Managing Water Loss with Pressure Reducing Valves

On a global basis, it is estimated that 33 billion cubic meters of treated water is lost at an estimated cost of $15 billion (U.S.) per year. North America seems to be lagging behind in its awareness of this issue but is gradually catching up to the rest of the world. ?

Water loss, also known as non-revenue water (NRW), is a significant problem worldwide in potable water distribution systems. System losses vary by utility; however, water losses ranging from 15 to 70 percent are common. The Ontario Sewer and Water Association stated that in Canada, up to 30 percent of treated water goes into the ground.

When a utility undertakes a major water loss project, multiple control zones with a single source of water (if possible) are required. These zones are referred to as District Metered Areas or DMAs. It is common for a mid- to large-sized utility to establish hundreds of DMAs. Assuming residential, commercial and industrial users are being metered, you now have measured flow into the DMA as well as flow to your users. There is a direct correlation to pressure and leakage; if you reduce pressure by 1 percent, you will reduce leakage by approximately 1.15 percent (subject to variation). The goal then is to develop multiple smaller DMAs within a utility and give clients just enough pressure to serve their needs while eliminating over pressures. It is common knowledge that a good pressure management approach is one of many solutions to reducing water loss, and it is typically the most economical approach with immediate results.

Each DMA requires a meter as well as a pilot-operated control valve. These valves are built to different standards worldwide and vary from manufacturer to manufacturer. Different quality materials may be used by different manufacturers. There are also many options that can be added to increase the life of these valves or to make maintenance easier. The American Water Works Association (AWWA) has a standard (Standard C530) for pilot-operated control valves that is highly recommended.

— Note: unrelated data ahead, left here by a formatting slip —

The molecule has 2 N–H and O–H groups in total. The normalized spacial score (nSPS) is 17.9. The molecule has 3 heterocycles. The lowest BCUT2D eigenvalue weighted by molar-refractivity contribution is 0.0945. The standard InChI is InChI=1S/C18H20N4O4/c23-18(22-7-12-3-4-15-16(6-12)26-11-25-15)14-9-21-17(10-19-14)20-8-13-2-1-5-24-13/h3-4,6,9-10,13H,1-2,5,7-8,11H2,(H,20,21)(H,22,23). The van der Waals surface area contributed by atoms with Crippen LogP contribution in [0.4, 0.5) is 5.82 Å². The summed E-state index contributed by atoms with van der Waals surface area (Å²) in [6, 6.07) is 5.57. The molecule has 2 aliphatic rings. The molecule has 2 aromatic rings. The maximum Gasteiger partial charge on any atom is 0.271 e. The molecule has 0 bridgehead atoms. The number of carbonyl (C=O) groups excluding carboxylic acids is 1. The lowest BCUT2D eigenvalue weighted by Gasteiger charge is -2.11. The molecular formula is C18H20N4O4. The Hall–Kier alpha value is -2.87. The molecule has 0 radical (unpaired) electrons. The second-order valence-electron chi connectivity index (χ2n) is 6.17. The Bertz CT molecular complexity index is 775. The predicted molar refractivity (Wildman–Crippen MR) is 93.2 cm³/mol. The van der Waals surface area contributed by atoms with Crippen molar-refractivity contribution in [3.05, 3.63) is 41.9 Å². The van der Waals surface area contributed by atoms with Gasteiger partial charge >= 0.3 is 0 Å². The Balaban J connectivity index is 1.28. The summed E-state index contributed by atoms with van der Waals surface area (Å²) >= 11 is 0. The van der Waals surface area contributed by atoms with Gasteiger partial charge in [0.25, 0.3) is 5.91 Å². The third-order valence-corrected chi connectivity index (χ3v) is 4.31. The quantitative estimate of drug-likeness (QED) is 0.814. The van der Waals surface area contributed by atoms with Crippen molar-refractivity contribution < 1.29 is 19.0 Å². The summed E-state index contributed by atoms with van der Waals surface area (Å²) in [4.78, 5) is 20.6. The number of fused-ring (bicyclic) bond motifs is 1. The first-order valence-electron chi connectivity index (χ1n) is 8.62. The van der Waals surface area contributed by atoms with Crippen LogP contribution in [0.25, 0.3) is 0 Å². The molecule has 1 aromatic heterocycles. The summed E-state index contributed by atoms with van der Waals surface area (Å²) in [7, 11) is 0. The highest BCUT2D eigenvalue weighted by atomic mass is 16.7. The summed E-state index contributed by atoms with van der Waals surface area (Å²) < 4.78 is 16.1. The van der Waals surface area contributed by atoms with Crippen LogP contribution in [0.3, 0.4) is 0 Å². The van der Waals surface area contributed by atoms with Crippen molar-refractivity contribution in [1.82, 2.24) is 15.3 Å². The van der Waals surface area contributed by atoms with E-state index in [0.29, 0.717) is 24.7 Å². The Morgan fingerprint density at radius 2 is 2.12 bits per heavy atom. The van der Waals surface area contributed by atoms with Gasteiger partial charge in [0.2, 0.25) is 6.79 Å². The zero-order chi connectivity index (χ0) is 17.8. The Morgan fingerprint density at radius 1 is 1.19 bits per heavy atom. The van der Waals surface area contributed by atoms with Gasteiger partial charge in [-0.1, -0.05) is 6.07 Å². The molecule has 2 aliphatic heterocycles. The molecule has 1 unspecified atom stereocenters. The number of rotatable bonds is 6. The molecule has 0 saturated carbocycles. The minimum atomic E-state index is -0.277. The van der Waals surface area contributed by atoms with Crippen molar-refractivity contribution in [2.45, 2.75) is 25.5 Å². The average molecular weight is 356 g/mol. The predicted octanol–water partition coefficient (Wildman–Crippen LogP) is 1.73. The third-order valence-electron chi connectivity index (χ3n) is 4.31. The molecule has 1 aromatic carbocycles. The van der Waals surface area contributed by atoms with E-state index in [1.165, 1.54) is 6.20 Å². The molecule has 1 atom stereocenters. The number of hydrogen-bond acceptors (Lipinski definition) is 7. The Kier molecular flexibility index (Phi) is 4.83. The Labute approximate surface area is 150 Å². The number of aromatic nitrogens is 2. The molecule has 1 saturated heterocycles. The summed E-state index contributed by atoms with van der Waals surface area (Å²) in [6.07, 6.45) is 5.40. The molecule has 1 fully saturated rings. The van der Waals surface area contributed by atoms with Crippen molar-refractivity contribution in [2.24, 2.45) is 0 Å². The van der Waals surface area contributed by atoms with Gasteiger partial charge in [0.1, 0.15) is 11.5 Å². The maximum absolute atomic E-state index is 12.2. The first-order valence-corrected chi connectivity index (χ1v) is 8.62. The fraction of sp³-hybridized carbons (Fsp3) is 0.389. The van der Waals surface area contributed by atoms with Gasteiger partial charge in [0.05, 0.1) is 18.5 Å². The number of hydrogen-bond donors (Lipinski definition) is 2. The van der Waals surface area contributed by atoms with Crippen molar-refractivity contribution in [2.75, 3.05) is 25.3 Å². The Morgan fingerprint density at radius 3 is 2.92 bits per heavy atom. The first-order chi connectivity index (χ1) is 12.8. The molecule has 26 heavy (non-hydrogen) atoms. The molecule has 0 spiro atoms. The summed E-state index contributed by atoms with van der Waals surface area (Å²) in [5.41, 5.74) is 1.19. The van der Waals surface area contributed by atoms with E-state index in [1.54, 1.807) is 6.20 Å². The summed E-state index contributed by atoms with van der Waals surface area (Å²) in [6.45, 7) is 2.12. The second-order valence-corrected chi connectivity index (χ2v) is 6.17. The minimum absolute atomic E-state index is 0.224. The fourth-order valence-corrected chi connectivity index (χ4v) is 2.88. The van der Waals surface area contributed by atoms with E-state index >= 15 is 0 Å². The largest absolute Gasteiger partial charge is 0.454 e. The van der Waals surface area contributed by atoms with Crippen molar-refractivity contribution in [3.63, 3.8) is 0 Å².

Here are some options when it comes to pilot-operated control valves for reducing pressure and leakage:

Standard Pressure Reducing Valve
A standard pressure reducing valve (PRV) is familiar to most users worldwide. For a utility that is undertaking pressure management and establishing DMAs, this is often an excellent selection. This valve has typically one pilot and one pressure setting. The pilot is manually set to the one pressure you desire downstream and that is the pressure you get. Downstream pressure setting is maintained as a constant regardless of varying upstream pressures or flow rates. This style of valve needs a differential pressure of 10 psi or 0.6 bar between the inlet and outlet of the valve to function effectively. To change pressure, the operator must adjust the valve manually by changing the pressure setting on the pilot. This style of valve works very well with medium to high system pressures. If available pressure differential drops below 10 psi (0.6 bar), pressure reducing valves cannot open fully, and as the available pressure drop is further reduced, flow approaches zero.